London, August 13 (ANI): A team of scientists has used satellite images to determine that the highest mountains are located near the equator because warmer climates enhance mountain growth.
Three things control how high a mountain range is likely to grow: the strength of the underlying crust, the magnitude of tectonic forces pushing upwards, and the amount of erosion wearing the mountains down.
All of the world's highest ranges have strong underlying crust, but until now it wasn't clear whether the world's tallest peaks were dominated by strong uplift or minimal erosion.
According to a report in New Scientist, using satellite images, David Egholm of Aarhus University in Denmark and colleagues mapped all the major mountain ranges between 60 degrees north and 60 degrees south, plotting their land surface area against elevation.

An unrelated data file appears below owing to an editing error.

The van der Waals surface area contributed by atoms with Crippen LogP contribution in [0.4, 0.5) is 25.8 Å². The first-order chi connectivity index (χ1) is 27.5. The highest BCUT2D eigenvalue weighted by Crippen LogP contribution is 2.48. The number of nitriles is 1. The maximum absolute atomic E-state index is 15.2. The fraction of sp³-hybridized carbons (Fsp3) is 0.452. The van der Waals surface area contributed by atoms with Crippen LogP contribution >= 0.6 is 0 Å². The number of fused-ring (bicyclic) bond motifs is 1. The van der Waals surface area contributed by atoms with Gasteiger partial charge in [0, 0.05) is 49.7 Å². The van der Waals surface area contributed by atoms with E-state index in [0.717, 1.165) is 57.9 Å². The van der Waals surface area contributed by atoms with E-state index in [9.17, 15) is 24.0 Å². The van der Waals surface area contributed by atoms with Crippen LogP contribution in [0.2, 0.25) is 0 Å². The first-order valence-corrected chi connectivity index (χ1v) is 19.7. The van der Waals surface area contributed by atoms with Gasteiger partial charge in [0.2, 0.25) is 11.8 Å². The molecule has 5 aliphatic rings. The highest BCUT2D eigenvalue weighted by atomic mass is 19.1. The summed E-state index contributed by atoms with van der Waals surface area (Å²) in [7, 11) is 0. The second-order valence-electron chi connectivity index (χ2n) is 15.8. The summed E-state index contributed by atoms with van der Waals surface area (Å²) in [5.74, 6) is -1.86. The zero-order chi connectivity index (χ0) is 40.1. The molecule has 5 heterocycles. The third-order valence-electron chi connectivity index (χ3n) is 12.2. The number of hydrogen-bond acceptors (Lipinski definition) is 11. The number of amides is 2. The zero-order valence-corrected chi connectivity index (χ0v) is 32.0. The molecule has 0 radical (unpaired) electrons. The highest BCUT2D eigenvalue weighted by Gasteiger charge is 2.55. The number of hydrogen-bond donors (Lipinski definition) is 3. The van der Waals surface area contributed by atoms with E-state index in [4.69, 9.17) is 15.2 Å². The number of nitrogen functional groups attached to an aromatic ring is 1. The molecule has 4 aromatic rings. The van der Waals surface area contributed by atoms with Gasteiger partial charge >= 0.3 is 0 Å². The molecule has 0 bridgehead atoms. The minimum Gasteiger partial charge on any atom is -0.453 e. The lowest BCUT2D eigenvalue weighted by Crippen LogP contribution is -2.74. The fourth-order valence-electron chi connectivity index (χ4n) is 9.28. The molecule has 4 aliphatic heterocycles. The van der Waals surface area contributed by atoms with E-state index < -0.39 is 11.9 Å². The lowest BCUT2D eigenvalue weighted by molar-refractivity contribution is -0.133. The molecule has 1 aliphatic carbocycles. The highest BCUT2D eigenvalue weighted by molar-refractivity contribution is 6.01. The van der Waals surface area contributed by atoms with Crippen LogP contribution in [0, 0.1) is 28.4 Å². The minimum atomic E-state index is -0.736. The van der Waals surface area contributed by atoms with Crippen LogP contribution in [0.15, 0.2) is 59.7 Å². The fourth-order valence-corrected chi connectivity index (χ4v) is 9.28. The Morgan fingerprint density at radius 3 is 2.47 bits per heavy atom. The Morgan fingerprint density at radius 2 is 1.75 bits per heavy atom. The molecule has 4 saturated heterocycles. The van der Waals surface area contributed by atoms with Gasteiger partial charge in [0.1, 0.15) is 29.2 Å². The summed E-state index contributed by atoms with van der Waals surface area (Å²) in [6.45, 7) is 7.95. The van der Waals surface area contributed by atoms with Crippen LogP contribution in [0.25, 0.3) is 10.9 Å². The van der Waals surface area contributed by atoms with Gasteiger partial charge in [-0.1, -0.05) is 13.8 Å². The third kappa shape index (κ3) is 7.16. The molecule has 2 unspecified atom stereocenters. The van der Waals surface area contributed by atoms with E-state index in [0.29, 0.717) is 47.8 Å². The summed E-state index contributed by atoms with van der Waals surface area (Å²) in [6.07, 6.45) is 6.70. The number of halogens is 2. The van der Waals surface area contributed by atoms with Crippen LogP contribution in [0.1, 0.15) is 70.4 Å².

They compared this with the average altitude of the snowline and the latitude of each range. They also modeled the effects of glacial erosion.
At low latitudes, the warmer climate tended to push the snowline higher, and the mountains grew taller, they found.
"Erosion processes are more effective above the snowline where glacial erosion dominates," said Vivi Pedersen of Aarhus University.
Peaks are rarely more than 1500 metres above the snowline, meaning that low-latitude ranges like the Himalayas have a head start over high-latitude ranges because their snowline is much higher. (ANI)